/images/osmocom-virtum.png

In OsmoBTS, this is implemented via the new osmo-bts-virtual BTS model.

In OsmocomBB, this is realized by adding virtphy virtual L1, which speaks the same L1CTL protocol that is used between the real OsmcoomBB Layer1 and the Layer2/3 programs such as mobile and the like.

Now many people would argue that GSM without the radio and actual handsets is no fun. I tend to agree, as I'm a hardware person at heart and I am not a big fan of simulation.

Nevertheless, this forms the basis of all kinds of possibilities for automatized (regression) testing in a way and for layers/interfaces that osmo-gsm-tester cannot cover as it uses a black-box proprietary mobile phone (modem). It is also pretty useful if you're traveling a lot and don't want to carry around a BTS and phones all the time, or get some development done in airplanes or other places where operating a radio transmitter is not really a (viable) option.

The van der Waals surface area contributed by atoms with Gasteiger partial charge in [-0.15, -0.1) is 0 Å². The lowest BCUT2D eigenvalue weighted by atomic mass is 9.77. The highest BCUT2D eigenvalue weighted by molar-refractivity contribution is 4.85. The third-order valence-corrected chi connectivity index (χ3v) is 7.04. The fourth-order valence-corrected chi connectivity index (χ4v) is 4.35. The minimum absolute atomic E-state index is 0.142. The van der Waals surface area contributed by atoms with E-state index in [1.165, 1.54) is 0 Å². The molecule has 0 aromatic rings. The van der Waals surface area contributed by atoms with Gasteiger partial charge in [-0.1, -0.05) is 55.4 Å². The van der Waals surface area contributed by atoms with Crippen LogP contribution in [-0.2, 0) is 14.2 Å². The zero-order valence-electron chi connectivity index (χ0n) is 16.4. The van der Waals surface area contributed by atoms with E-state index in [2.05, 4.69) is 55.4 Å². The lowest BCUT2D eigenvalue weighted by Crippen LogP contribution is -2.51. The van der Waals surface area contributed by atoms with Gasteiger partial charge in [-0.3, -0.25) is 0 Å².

If you're curious and want to give it a shot, I've put together some setup instructions at the Virtual Um page of the Osmocom Wiki.

Syndicated 2017-07-18 22:00:00 from LaForge's home page

Ten years after first shipping Openmoko Neo1973

Exactly 10 years ago, on July 9th, 2007 we started to sell+ship the first Openmoko Neo1973. To be more precise, the webshop actually opened a few hours early, depending on your time zone. Sean announced the availability in this mailing list post

I don't really have to add much to my ten years [of starting to work on] Openmoko anniversary blog post a year ago, but still thought it's worth while to point out the tenth anniversary.